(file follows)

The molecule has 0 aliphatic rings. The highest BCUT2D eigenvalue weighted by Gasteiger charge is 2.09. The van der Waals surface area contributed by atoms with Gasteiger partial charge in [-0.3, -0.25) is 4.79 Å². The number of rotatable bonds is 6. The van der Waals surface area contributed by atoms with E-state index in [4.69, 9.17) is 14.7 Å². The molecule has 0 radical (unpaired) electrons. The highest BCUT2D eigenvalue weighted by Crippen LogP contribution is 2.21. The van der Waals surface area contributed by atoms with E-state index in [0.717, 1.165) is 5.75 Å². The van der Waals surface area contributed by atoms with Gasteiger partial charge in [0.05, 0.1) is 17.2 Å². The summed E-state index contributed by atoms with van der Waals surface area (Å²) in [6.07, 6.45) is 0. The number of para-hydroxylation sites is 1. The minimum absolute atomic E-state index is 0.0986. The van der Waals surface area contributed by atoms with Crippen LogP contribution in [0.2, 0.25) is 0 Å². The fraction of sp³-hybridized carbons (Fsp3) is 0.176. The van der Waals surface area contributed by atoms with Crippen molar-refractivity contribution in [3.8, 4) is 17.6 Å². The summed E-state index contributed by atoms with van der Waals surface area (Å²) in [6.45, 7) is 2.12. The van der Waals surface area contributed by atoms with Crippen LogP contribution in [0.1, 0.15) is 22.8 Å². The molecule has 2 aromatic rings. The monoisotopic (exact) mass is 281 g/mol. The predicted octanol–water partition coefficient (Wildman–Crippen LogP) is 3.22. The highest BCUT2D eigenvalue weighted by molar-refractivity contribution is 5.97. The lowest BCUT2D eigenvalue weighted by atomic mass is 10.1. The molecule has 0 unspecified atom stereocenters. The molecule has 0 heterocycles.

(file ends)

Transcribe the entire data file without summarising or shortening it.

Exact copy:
The molecule has 0 aliphatic rings. The highest BCUT2D eigenvalue weighted by Gasteiger charge is 2.09. The van der Waals surface area contributed by atoms with Gasteiger partial charge in [-0.3, -0.25) is 4.79 Å². The number of rotatable bonds is 6. The van der Waals surface area contributed by atoms with E-state index in [4.69, 9.17) is 14.7 Å². The molecule has 0 radical (unpaired) electrons. The highest BCUT2D eigenvalue weighted by Crippen LogP contribution is 2.21. The van der Waals surface area contributed by atoms with E-state index in [0.717, 1.165) is 5.75 Å². The van der Waals surface area contributed by atoms with Gasteiger partial charge in [0.05, 0.1) is 17.2 Å². The summed E-state index contributed by atoms with van der Waals surface area (Å²) in [6.07, 6.45) is 0. The number of para-hydroxylation sites is 1. The minimum absolute atomic E-state index is 0.0986. The van der Waals surface area contributed by atoms with Crippen LogP contribution in [0.2, 0.25) is 0 Å². The fraction of sp³-hybridized carbons (Fsp3) is 0.176. The van der Waals surface area contributed by atoms with Crippen molar-refractivity contribution in [3.8, 4) is 17.6 Å². The summed E-state index contributed by atoms with van der Waals surface area (Å²) in [6.45, 7) is 2.12. The van der Waals surface area contributed by atoms with Crippen LogP contribution in [0.1, 0.15) is 22.8 Å². The molecule has 2 aromatic rings. The monoisotopic (exact) mass is 281 g/mol. The predicted octanol–water partition coefficient (Wildman–Crippen LogP) is 3.22. The highest BCUT2D eigenvalue weighted by molar-refractivity contribution is 5.97. The lowest BCUT2D eigenvalue weighted by atomic mass is 10.1. The molecule has 0 unspecified atom stereocenters. The molecule has 0 heterocycles.